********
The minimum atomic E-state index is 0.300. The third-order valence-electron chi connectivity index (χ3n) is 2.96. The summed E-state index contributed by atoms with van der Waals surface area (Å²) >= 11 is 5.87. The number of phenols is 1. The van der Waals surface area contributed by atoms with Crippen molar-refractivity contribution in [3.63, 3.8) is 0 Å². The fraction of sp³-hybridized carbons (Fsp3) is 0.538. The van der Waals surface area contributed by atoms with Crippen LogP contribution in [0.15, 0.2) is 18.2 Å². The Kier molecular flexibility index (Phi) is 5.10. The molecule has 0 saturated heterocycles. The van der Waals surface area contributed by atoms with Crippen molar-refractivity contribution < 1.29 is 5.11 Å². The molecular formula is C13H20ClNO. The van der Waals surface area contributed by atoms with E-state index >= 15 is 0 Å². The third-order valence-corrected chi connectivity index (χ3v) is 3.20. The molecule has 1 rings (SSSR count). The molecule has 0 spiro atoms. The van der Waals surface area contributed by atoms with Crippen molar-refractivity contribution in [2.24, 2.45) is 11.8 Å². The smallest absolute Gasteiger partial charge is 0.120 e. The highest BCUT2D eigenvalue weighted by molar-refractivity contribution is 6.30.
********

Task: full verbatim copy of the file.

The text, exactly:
The minimum atomic E-state index is 0.300. The third-order valence-electron chi connectivity index (χ3n) is 2.96. The summed E-state index contributed by atoms with van der Waals surface area (Å²) >= 11 is 5.87. The number of phenols is 1. The van der Waals surface area contributed by atoms with Crippen molar-refractivity contribution in [3.63, 3.8) is 0 Å². The fraction of sp³-hybridized carbons (Fsp3) is 0.538. The van der Waals surface area contributed by atoms with Crippen LogP contribution in [0.15, 0.2) is 18.2 Å². The Kier molecular flexibility index (Phi) is 5.10. The molecule has 0 saturated heterocycles. The van der Waals surface area contributed by atoms with Crippen molar-refractivity contribution < 1.29 is 5.11 Å². The molecular formula is C13H20ClNO. The van der Waals surface area contributed by atoms with E-state index >= 15 is 0 Å². The third-order valence-corrected chi connectivity index (χ3v) is 3.20. The molecule has 1 rings (SSSR count). The molecule has 0 spiro atoms. The van der Waals surface area contributed by atoms with Crippen molar-refractivity contribution in [2.24, 2.45) is 11.8 Å². The smallest absolute Gasteiger partial charge is 0.120 e. The highest BCUT2D eigenvalue weighted by molar-refractivity contribution is 6.30.